Thursday, October 14, 2004

New drivers get look at real-life tragedies



By Jennifer Edwards
Enquirer staff writer

[photo]
Trauma nurse Christi Witsken, an injury prevention coordinator at University Hospital, tells of injuries and deaths that happen to people involved in car crashes.
The Enquirer/GARY LANDERS
COLERAIN TWP. - Make bad choices, suffer the consequences - especially behind the wheel of a car.

That was the message Wednesday to hundreds of students at Colerain High School, where safe driving was the week's focus.

The safe-driving lessons, sponsored by the Hamilton County Safe Communities program, have been heard by thousands of teens the past five years.

Speeding or taking your eyes off the road for even a moment to dial a cell phone or play a CD can cause accidents that result in serious injuries and death, warned Christi Witsken, a trauma nurse from University Hospital.

She addressed the students, mostly ninth- and 10th-graders, Wednesday as part of the hospital's "Choices to Chances" program in conjunction with the county's project.

"I'll tell you guys, it only takes a few seconds," Witsken said. "Trauma is not a fun experience. It does hurt and you may have consequences when you go home."

Witsken told students about working in a trauma unit at a hospital, trying to save the lives of car crash victims.

To illustrate the severity of auto accidents, she showed students a few graphic photos: a bloody gurney after surgery, a person undergoing surgery and a teen trapped in a car.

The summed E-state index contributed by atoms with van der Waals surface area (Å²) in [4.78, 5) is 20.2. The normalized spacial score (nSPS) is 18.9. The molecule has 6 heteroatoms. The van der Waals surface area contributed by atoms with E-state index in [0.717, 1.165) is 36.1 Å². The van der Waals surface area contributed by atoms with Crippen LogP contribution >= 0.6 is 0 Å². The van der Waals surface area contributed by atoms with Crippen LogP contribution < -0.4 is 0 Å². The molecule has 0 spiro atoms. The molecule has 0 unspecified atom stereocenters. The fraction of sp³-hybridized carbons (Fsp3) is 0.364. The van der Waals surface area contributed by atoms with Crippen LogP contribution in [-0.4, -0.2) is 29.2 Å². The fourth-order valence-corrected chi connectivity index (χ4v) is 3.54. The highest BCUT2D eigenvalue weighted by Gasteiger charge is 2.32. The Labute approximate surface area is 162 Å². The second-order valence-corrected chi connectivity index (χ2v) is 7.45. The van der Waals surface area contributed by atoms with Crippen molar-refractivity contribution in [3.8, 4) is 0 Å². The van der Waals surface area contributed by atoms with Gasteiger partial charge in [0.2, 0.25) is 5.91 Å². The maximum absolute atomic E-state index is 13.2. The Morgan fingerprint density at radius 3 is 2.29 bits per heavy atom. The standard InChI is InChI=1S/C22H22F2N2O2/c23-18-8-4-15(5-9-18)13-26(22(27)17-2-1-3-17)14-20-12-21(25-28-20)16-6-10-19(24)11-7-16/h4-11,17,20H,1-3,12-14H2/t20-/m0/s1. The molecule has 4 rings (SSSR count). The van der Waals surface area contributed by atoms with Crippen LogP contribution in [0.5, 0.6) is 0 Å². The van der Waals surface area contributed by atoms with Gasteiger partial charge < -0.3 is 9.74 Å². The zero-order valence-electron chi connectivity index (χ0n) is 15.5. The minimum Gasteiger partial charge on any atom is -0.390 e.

"The leading cause of death for your age group, 15 to 19 years old, is car crashes," she told the students, "so making the right choices, avoiding distractions and wearing a seat belt are critical."

Earlier this week, students heard from an employee of the county's juvenile detention center and a Colerain Township police officer, who explained how police spot intoxicated drivers.

Today, the teens are scheduled to learn from a paraplegic what life is like being paralyzed.

"Young people sometimes feel like they are invincible, but one slip-up in life can be forever changing," said Dan Merkt, chairman of Colerain's physical education and health department.

For some students, the frank lessons aren't ones they soon will forget.

"It makes me scared that when I start driving I'll get into a crash and die," said freshman Courtney Mueller, 14. "I will drive carefully and wear a seat belt so I don't look like the people on the video."

E-mail jedwards@enquirer.com




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